Investor Ace Rakesh Jhunjunwala said on Thursday that property developers were suffering from a very low return on capital compared to blue chip stocks.

Jhunjunwala, who runs RARE Enterprises and is expected to be a major shareholder in a future airliner, said only affordable housing developers can consider listing because of the volumes they can deliver.

It can be noted that very few developers like Macrotech Developers formerly Lodha, and DLF are listed on the stock exchange.

Jhunjunwala cited the case of DLF, saying the share price fell to Rs 80 from Rs 1,300 per coin to illustrate the associated risks.

”If I was a developer, I wouldn’t list because it’s not a company that is likely to list,” he said at a real estate event organized by the group of CII pressure.

He also questioned the rationale for the listing, questioning whether it is done to raise capital or from a succession planning perspective.

Bluechip shares offer a return on capital of 18-25% versus 6-7% seen in the real estate segment, he said.

Investors were optimistic about real estate investment trusts (REITs) as an asset class and also about commercial real estate, which he said will be fueled by the growth of the knowledge economy like services. IT and the pharmaceutical industry.

Jhunjunwala said in the past that he had invested in up to five real estate projects and made money, but said the possibility of investing in those was very slim and the activity, if any , would be limited to rental housing.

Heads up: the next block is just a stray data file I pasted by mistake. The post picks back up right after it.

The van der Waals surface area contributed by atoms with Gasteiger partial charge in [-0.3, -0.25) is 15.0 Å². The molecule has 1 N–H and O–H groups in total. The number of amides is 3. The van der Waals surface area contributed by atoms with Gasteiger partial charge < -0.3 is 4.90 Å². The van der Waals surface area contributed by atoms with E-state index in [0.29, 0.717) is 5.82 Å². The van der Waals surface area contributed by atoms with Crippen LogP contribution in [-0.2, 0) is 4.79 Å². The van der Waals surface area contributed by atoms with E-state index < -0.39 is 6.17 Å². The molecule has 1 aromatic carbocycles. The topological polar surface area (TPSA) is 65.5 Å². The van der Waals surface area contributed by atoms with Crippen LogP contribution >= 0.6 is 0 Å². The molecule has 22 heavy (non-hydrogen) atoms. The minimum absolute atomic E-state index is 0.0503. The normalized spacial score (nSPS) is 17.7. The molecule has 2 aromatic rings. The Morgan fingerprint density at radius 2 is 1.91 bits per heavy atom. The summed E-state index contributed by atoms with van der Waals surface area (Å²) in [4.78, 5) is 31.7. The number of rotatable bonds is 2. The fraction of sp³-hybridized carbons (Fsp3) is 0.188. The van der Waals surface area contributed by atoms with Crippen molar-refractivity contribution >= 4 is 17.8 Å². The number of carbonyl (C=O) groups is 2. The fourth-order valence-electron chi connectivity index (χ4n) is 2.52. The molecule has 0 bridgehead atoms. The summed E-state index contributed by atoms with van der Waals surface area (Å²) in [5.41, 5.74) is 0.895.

Buying a house is deeply embedded in the psyche, Jhunjunwala said while expressing optimism about the future of the real estate industry.

However, the need to buy a house led him to sell his stake in major rating agency Crisil in 2006 to raise more than Rs 20 crore, and regretted he would have been Rs 1,000 crore richer today. today if he hadn’t sold the stake.

Meanwhile, Jhunjunwala said he was amazed at the surprise people showed for his decision to invest in a new airliner which was named Akasa.

The equity investor said he has pledged Rs 275 crore for the stake in the airline, which can potentially have a market capitalization of Rs 10,000 crore.

Half of the top management comes from the biggest airliner Indigo, which has a market capitalization of Rs 80,000 crore and it’s not so that all life has been put on the project, Jhunjunwala said, recalling that Ryan Air was profitable from day one of operations at a time when many European airlines were collapsing.

Jhunjunwala also mentioned a conversation between him and Tata Sons chairman N Chandrasekaran in which he wondered how the conglomerate had paid Rs 18,000 crore to buy struggling flag carrier Air India, while Akasa was embarking on a investment of $50 million or Rs 376 crore itself.

He recalled that his conservative Marwari family who doubted his entry into the stock markets were denied by him and in the same way he hoped to prove people wrong with the entry into the airline business as well , making it clear that “ego” is in play now.

(With PTI entries)

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Posted: Thursday February 17th 2022, 6:40 PM IST


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